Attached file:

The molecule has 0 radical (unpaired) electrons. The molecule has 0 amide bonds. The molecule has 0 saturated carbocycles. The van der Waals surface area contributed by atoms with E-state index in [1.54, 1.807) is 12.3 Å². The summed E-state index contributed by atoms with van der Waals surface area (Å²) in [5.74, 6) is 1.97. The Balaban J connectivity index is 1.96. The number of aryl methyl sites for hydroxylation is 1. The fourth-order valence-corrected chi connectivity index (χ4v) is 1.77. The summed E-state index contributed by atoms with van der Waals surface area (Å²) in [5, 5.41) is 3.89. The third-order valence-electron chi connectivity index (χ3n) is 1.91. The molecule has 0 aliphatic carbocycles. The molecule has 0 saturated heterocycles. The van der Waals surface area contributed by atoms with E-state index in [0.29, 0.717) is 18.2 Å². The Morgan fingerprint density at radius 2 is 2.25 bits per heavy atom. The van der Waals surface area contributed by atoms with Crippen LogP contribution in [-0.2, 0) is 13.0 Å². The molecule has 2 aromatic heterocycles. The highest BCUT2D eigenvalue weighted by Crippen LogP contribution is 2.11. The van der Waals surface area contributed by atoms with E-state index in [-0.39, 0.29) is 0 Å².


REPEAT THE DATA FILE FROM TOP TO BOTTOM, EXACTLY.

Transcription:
The molecule has 0 radical (unpaired) electrons. The molecule has 0 amide bonds. The molecule has 0 saturated carbocycles. The van der Waals surface area contributed by atoms with E-state index in [1.54, 1.807) is 12.3 Å². The summed E-state index contributed by atoms with van der Waals surface area (Å²) in [5.74, 6) is 1.97. The Balaban J connectivity index is 1.96. The number of aryl methyl sites for hydroxylation is 1. The fourth-order valence-corrected chi connectivity index (χ4v) is 1.77. The summed E-state index contributed by atoms with van der Waals surface area (Å²) in [5, 5.41) is 3.89. The third-order valence-electron chi connectivity index (χ3n) is 1.91. The molecule has 0 aliphatic carbocycles. The molecule has 0 saturated heterocycles. The van der Waals surface area contributed by atoms with E-state index in [0.29, 0.717) is 18.2 Å². The Morgan fingerprint density at radius 2 is 2.25 bits per heavy atom. The van der Waals surface area contributed by atoms with Crippen LogP contribution in [-0.2, 0) is 13.0 Å². The molecule has 2 aromatic heterocycles. The highest BCUT2D eigenvalue weighted by Crippen LogP contribution is 2.11. The van der Waals surface area contributed by atoms with E-state index in [-0.39, 0.29) is 0 Å².